Step 6: If you pick CGFNS International for instance, the address field which is necessary is already completed. Phone number or email address of the receiving organizations are not compulsory. The compulsory fields have all been asterisked, non asterisked information are not important. If however you are still being asked to provide the information in the other box, please do as some people have reported they can't proceed without completing all the information on the portal.

Step 7: Upload the forms to be sent to council, make sure you scan the forms as a single document or merged it together and upload it on the portal. The form must not be more than 1MB and if yours is more than that simply compress it using any of the free online file compressors.

Step 8: Proceed to make the payment using either the online option or through bank transfer. Total fees is ₦ 69,036.25, I personally recommend using the online payment as it is faster and non complicated.

Note: If your board is not listed please click on the my board is not listed button and then complete the form.

Also for cgfns email use

If you have any questions related to the verification process, you can contact Nursing and Midwifery Council of Nigeria through their emails:

If you have a question that is general in nature do not hesitate to drop your questions below
Nursing News / Nigeria Nursing Council induct...
Last post by Administrator - Sep 23, 2022, 04:04 AM
The Nursing and Midwifery Council of Nigeria (NMCN) on Wednesday inducted 72 nursing graduates of the Igbinedion University, Okada, Edo, into the profession.

The Registrar of the council, Alhaji Faruk Abubakar, who administered the oath of practice on the inductees, charged them to learn from experienced nurses in the field and accept corrections to improve themselves.

Abubakar, who was represented by a senior staff in the council, Mr Adamu Aliu, said such learning would help the inductees to grow as seasoned nurses that the society need.

He also called on them to adhere to the ethics of the profession at all time.

In her induction lecture, Prof. Mary Mgbekem of the University of Calabar, advised the new nurses to always exhibit competence, proficiency and good attitude in their practice.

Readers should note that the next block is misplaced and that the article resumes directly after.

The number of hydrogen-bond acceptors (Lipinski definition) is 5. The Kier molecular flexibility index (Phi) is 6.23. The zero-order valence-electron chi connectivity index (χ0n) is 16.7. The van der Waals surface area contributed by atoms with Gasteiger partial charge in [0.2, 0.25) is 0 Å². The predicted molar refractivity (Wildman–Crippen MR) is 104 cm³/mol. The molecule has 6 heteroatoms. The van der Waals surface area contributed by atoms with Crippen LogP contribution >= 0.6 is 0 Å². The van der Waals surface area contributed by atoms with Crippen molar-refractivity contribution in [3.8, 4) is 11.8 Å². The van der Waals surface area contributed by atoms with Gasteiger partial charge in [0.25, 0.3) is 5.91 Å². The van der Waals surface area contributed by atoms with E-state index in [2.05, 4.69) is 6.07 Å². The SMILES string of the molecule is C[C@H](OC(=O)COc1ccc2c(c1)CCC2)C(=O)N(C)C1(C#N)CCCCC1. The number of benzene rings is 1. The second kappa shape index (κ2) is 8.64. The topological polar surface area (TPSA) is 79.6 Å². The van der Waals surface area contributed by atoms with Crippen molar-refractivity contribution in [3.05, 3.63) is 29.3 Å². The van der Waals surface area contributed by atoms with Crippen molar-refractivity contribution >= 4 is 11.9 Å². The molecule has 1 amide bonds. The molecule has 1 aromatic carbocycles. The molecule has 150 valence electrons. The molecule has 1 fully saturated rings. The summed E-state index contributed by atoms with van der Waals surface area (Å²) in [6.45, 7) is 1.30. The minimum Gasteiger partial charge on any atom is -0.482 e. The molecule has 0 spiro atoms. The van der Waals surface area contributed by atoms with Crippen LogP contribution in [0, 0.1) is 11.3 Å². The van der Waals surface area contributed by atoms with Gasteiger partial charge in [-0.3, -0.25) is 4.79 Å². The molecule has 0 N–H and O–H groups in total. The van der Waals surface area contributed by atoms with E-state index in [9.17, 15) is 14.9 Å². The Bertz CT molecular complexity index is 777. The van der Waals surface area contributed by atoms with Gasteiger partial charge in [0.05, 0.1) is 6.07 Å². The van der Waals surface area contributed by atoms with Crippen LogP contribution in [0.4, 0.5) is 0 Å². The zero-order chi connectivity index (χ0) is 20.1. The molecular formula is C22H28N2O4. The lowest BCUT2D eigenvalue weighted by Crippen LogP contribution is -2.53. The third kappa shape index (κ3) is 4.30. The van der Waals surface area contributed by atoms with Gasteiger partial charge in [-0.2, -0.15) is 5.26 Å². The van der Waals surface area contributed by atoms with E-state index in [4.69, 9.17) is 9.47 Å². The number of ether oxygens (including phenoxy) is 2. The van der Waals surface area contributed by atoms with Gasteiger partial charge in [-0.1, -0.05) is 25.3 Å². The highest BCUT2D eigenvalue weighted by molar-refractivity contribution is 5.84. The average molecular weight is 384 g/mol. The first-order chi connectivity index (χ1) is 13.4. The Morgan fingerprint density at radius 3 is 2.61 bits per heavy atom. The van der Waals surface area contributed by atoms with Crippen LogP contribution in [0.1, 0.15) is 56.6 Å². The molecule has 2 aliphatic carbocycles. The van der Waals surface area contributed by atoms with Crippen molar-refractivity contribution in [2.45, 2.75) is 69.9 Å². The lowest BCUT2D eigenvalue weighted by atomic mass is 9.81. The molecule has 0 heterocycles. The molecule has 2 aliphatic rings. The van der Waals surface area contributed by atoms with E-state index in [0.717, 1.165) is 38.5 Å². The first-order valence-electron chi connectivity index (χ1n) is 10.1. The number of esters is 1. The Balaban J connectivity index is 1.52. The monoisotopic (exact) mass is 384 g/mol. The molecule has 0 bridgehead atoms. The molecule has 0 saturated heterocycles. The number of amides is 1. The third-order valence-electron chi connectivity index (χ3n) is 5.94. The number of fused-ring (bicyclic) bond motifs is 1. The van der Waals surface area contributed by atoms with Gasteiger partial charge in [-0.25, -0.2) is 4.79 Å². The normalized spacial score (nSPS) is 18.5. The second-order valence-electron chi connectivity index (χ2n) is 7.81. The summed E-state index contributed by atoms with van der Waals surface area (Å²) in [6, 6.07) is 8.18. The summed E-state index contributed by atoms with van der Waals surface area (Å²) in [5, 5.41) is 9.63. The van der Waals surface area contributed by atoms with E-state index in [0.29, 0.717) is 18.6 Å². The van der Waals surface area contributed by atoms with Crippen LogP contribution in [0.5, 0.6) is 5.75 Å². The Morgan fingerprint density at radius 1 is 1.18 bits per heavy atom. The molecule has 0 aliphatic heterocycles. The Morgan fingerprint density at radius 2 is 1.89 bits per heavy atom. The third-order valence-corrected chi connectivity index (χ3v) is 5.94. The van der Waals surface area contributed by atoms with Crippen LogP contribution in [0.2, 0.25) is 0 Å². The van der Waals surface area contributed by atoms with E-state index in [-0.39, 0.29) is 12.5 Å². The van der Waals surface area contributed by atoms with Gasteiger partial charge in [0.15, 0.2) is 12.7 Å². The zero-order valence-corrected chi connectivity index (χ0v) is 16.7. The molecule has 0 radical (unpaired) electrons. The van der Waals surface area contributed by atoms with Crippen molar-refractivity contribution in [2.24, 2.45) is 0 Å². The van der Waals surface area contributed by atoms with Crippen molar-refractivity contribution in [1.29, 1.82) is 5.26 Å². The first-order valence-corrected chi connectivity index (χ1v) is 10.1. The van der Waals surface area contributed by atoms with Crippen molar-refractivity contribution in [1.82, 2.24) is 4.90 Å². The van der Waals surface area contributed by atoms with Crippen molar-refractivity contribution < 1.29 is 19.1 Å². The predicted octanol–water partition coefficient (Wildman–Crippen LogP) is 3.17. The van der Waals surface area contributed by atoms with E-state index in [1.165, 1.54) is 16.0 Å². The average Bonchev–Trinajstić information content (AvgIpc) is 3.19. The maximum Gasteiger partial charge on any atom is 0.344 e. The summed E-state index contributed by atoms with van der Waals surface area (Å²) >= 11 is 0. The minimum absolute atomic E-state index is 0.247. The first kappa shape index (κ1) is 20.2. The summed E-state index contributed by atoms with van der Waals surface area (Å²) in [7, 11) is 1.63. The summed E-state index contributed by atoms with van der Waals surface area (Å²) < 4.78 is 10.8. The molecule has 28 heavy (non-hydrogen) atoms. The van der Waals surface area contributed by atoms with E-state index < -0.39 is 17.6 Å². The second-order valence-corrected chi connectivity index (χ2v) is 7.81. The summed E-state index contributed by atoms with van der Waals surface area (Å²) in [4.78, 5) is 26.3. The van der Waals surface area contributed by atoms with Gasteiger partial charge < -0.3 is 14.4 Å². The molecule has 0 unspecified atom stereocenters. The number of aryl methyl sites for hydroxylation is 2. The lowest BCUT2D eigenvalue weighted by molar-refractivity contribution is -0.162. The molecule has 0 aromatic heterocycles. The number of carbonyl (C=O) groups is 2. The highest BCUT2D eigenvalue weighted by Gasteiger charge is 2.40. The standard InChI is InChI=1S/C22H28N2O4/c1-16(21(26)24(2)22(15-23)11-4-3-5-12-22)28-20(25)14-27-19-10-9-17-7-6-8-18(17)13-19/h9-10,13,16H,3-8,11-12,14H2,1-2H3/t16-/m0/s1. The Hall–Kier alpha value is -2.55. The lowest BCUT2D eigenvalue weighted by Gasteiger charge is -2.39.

Mgbekem said that nursing training helped to make a global impact in healthcare service delivery.

The don urged the inducted graduates to have a voice as they proceed to the outside world.

In his opening remark, Prof. Lawrence Ezemonye, Vice-Chancellor of the university, charged the inductees to be good ambassadors of their alma mater.

Ezemonye, who was represented by the Deputy Vice-Chancellor, Raphael Adeghe, described a nurse as a licenced healthcare professional that play vital role in the healthcare system of any nation.

He said this role alluded to the cliché within the medical circle that "save one life, you are a hero; save a hundred lives, you are a nurse".

Ezemonye identified some of the challenges of nursing practice in Nigeria as increased number of critically ill patients, increased healthcare expenses, and increased deficit in nursing staff and nurse educators.

The vice-chancellor said the university, in the past years, had embraced inter-professional educational models in the training of her students to bridge some of the identified gaps.

"All our students are well integrated into the use of computers and entrepreneurial studies for the purpose of sustainability in their profession," he said.

Credit: NAN
Nursing News / UK NMC To Meet Next Week on Ne...
Last post by Administrator - Sep 23, 2022, 03:47 AM
We're asking our Council to approve two key changes to our requirements.

Our Council will consider important changes to our English language requirements at its next meeting on 28 September. These aim to provide a fair and reliable approach to ensuring nursing and midwifery professionals can communicate safely and effectively in English.